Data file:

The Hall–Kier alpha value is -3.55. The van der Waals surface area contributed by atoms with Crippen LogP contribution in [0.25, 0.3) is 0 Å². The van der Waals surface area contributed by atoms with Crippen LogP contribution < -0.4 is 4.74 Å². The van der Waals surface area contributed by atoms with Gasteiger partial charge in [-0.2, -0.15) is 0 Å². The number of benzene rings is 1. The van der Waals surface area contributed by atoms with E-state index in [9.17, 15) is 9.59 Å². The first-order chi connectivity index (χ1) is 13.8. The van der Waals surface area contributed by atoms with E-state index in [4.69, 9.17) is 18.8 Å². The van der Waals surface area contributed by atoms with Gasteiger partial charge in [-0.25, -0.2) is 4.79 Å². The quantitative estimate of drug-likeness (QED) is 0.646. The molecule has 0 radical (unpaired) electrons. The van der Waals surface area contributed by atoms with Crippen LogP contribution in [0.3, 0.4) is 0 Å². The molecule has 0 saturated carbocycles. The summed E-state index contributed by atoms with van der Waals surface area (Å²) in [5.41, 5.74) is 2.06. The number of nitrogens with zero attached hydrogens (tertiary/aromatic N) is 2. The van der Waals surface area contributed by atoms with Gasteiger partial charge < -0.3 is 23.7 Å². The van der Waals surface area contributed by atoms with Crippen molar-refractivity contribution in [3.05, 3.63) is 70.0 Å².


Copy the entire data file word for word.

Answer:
The Hall–Kier alpha value is -3.55. The van der Waals surface area contributed by atoms with Crippen LogP contribution in [0.25, 0.3) is 0 Å². The van der Waals surface area contributed by atoms with Crippen LogP contribution < -0.4 is 4.74 Å². The van der Waals surface area contributed by atoms with Gasteiger partial charge in [-0.2, -0.15) is 0 Å². The number of benzene rings is 1. The van der Waals surface area contributed by atoms with E-state index in [9.17, 15) is 9.59 Å². The first-order chi connectivity index (χ1) is 13.8. The van der Waals surface area contributed by atoms with E-state index in [4.69, 9.17) is 18.8 Å². The van der Waals surface area contributed by atoms with Gasteiger partial charge in [-0.25, -0.2) is 4.79 Å². The quantitative estimate of drug-likeness (QED) is 0.646. The molecule has 0 radical (unpaired) electrons. The van der Waals surface area contributed by atoms with Crippen LogP contribution in [0.3, 0.4) is 0 Å². The molecule has 0 saturated carbocycles. The summed E-state index contributed by atoms with van der Waals surface area (Å²) in [5.41, 5.74) is 2.06. The number of nitrogens with zero attached hydrogens (tertiary/aromatic N) is 2. The van der Waals surface area contributed by atoms with Gasteiger partial charge < -0.3 is 23.7 Å². The van der Waals surface area contributed by atoms with Crippen molar-refractivity contribution in [3.05, 3.63) is 70.0 Å².